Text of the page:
“Come,” they said, “let us devise a plot against Jeremiah, for instruction will not perish from the priests, nor counsel from the wise, nor the word from the prophets. Come, let us destroy him by his own tongue. Let us pay careful attention to his every word.”

Jeremiah is stunned by the response to his intersessions on behalf of the people.
Even as they conspire to kill him, he reminds the Lord how he prayed for them. This is a truly remarkable man. But still he wants justice for himself, even if this request is instinctive not intentional.

Heed me, O LORD,
and listen to what my adversaries say.
Must good be repaid with evil
that they should dig a pit to take my life?
Remember that I stood before you
to speak in their behalf,
to turn away your wrath from them.

The Lord will be his justice. It is instructive to understand that Jeremiah is exposing his pain that the Lord may answer however the Lord sees fit to answer (“in the time of your anger“).

But you, LORD, know
all their planning for my death.
Do not forgive their crime,
and their sin do not blot out from your sight!
Let them stumble before you,
in the time of your anger act against them.

Responsorial Psalm
Save me, O Lord, in your kindness.

Into your hands I commend my spirit; you will redeem me, O LORD, O faithful God.
But my trust is in you, O LORD; I say, “You are my God.” In your hands is my destiny; rescue me from the clutches of my enemies and my persecutors.

Death is our ultimate enemy. Death is defeated in Christ and we can count on our redemption. All other enemies are abstractions or derivations of death. Let God be our Vengeance. Let God be our salvation.

Verse before the Gospel
I am the light of the world, says the Lord;
whoever follows me will have the light of life.

Gospel Portion
The Third Prediction of the Passion.

The mother of the sons of Zebedee approached Jesus with her sons and had some ideas of how to be victorious and enjoy the fruits of success on the battle.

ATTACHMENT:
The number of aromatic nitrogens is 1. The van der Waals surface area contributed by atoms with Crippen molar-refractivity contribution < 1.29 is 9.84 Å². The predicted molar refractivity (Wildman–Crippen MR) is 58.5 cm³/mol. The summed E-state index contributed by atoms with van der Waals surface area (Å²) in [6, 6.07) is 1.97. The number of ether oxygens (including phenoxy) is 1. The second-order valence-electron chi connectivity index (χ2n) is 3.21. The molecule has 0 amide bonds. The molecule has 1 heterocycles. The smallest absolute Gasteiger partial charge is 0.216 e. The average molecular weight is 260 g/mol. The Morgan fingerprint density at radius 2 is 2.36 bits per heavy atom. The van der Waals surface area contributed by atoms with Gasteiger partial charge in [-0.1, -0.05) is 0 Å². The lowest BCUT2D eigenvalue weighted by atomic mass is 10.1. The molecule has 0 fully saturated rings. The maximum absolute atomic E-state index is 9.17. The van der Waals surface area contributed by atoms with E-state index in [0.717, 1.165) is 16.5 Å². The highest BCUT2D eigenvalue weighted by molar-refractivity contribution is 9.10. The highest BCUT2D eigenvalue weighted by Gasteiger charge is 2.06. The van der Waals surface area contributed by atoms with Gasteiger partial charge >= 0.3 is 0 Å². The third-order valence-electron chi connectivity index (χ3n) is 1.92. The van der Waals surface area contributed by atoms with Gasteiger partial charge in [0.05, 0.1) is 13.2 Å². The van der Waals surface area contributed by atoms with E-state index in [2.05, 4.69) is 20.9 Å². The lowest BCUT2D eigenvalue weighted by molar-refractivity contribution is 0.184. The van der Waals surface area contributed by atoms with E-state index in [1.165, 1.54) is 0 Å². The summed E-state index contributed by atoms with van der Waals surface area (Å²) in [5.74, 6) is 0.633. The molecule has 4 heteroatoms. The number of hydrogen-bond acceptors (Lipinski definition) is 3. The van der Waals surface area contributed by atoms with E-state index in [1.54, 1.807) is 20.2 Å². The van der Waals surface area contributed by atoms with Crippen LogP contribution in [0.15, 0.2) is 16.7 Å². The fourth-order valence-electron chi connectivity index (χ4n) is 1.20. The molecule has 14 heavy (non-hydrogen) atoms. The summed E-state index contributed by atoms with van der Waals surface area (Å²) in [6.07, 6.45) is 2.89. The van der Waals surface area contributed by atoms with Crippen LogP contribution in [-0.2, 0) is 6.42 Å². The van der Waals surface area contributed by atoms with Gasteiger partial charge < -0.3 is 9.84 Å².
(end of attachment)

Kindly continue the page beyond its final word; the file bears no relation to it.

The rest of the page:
Jesus kindly reset the expectation.

Leadership is sacrifice in the face of oppression.

The Lord, Our God, sacrifices himself for the liberation of all people.

  • Defend your homeland.
  • Expel the aggressor.
  • Leave vengeance to God.
  • Repentance is always possible, until the last breath.

Peace be with you,
Deacon Gerry

Justice Your Aim

Lent

Greetings on this the Tuesday of the Second Week of Lent
Readings: Is 1:10, 16-20; PS 50:8-9, 16bc-17, 21 and 23; Mt 23:1-12
Notes: Psalms 50 and 51.

  • Psalm 50 shakes me every time I read it.
  • Psalm 50 is a rebuke of a hypocritical Church (not everyone, not everywhere, not all the time but…).
  • Psalm 51 shakes me every time I read it.
  • Psalm 51 it is a rebuke for my personal hypocrisy (not every time, not everywhere but…).

Jesus hits them both in today’s gospel portion!

First reading
Put away your misdeeds from before my eyes; cease doing evil; learn to do good.
Make justice your aim: redress the wronged, hear the orphan’s plea, defend the widow.

Responsorial Psalm
To the upright I will show the saving power of God.

“Why do you recite my statutes,
and profess my covenant with your mouth,
Though you hate discipline
and cast my words behind you?”

Verse before the Gospel
Cast away from you all the crimes you have committed, says the LORD,
and make for yourselves a new heart and a new spirit.

Gospel Portion
In today’s gospel portion comes the most striking rebuke of fake religiosity. Hence, for many the word itself, religiosity, has taken on its only meaning in the negative. The secondary meaning: an intense, excessive, or fervent religiousness has been reduced to this: an excessive, or even hypocritical religiousness.

Eek!

Language has changed to mirror the truth in our current age.

Jesus spoke to the crowds and to his disciples, saying,
“The scribes and the Pharisees
have taken their seat on the chair of Moses.
Therefore, do and observe all things whatsoever they tell you,
but do not follow their example.

  • Do Justice – the preaching is good, the practice of justice must be reviewed and adjusted.
  • Do Burden – yourself, not others. Our burden is the Cross assigned to us.
  • Do Lift a finger – to Help!
  • Do Honor – all you meet even those who have lost their sense of dignity.
  • Do Greet everyone – with a cheerful smile!
  • Do Exalt – Christ, and only him and your love for him!
  • Do humble yourself, not others in humiliation (this one stings me actually).

For fun here is my repartee with some far right nut-jobs on Discus (The Remnant Newspaper) – you have to scroll to get to the funny parts. https://gerrypalermo.files.wordpress.com/2022/03/deacon-gerry-palermo-c2b7-profile-c2b7-disqus.pdf

Examples:

  • I’d rather ask the slave not the master about the rightness of slavery.